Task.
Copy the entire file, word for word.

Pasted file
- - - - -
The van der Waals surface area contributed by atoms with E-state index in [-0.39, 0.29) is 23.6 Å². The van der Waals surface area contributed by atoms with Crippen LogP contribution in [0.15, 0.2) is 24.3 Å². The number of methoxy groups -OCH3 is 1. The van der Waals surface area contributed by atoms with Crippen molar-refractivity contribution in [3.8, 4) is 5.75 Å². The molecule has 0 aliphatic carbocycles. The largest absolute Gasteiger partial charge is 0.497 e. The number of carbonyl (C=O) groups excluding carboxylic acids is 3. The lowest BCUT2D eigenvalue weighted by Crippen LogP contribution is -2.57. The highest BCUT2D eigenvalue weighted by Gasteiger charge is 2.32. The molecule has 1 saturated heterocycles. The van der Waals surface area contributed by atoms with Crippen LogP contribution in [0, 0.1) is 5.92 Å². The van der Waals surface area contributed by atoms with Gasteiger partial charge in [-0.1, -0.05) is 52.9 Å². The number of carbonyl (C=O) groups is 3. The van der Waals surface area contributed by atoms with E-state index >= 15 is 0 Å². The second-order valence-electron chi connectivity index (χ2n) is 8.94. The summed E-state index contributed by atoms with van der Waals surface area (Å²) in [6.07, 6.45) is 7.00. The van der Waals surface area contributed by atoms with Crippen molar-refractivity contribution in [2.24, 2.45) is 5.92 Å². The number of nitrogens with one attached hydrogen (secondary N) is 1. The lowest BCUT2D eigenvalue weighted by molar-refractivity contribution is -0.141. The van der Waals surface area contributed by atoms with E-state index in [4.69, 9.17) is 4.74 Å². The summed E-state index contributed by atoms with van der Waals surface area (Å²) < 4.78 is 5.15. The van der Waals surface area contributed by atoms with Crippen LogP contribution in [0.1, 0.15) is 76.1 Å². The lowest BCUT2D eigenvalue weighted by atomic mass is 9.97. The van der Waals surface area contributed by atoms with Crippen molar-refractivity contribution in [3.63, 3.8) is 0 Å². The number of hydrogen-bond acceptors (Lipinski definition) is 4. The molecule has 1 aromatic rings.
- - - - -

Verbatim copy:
The van der Waals surface area contributed by atoms with E-state index in [-0.39, 0.29) is 23.6 Å². The van der Waals surface area contributed by atoms with Crippen LogP contribution in [0.15, 0.2) is 24.3 Å². The number of methoxy groups -OCH3 is 1. The van der Waals surface area contributed by atoms with Crippen molar-refractivity contribution in [3.8, 4) is 5.75 Å². The molecule has 0 aliphatic carbocycles. The largest absolute Gasteiger partial charge is 0.497 e. The number of carbonyl (C=O) groups excluding carboxylic acids is 3. The lowest BCUT2D eigenvalue weighted by Crippen LogP contribution is -2.57. The highest BCUT2D eigenvalue weighted by Gasteiger charge is 2.32. The molecule has 1 saturated heterocycles. The van der Waals surface area contributed by atoms with Crippen LogP contribution in [0, 0.1) is 5.92 Å². The van der Waals surface area contributed by atoms with Gasteiger partial charge in [-0.1, -0.05) is 52.9 Å². The number of carbonyl (C=O) groups is 3. The van der Waals surface area contributed by atoms with E-state index >= 15 is 0 Å². The second-order valence-electron chi connectivity index (χ2n) is 8.94. The summed E-state index contributed by atoms with van der Waals surface area (Å²) in [6.07, 6.45) is 7.00. The van der Waals surface area contributed by atoms with Crippen molar-refractivity contribution in [2.24, 2.45) is 5.92 Å². The number of nitrogens with one attached hydrogen (secondary N) is 1. The lowest BCUT2D eigenvalue weighted by molar-refractivity contribution is -0.141. The van der Waals surface area contributed by atoms with E-state index in [4.69, 9.17) is 4.74 Å². The summed E-state index contributed by atoms with van der Waals surface area (Å²) < 4.78 is 5.15. The van der Waals surface area contributed by atoms with Crippen LogP contribution in [0.1, 0.15) is 76.1 Å². The lowest BCUT2D eigenvalue weighted by atomic mass is 9.97. The van der Waals surface area contributed by atoms with Crippen molar-refractivity contribution in [3.63, 3.8) is 0 Å². The number of hydrogen-bond acceptors (Lipinski definition) is 4. The molecule has 1 aromatic rings.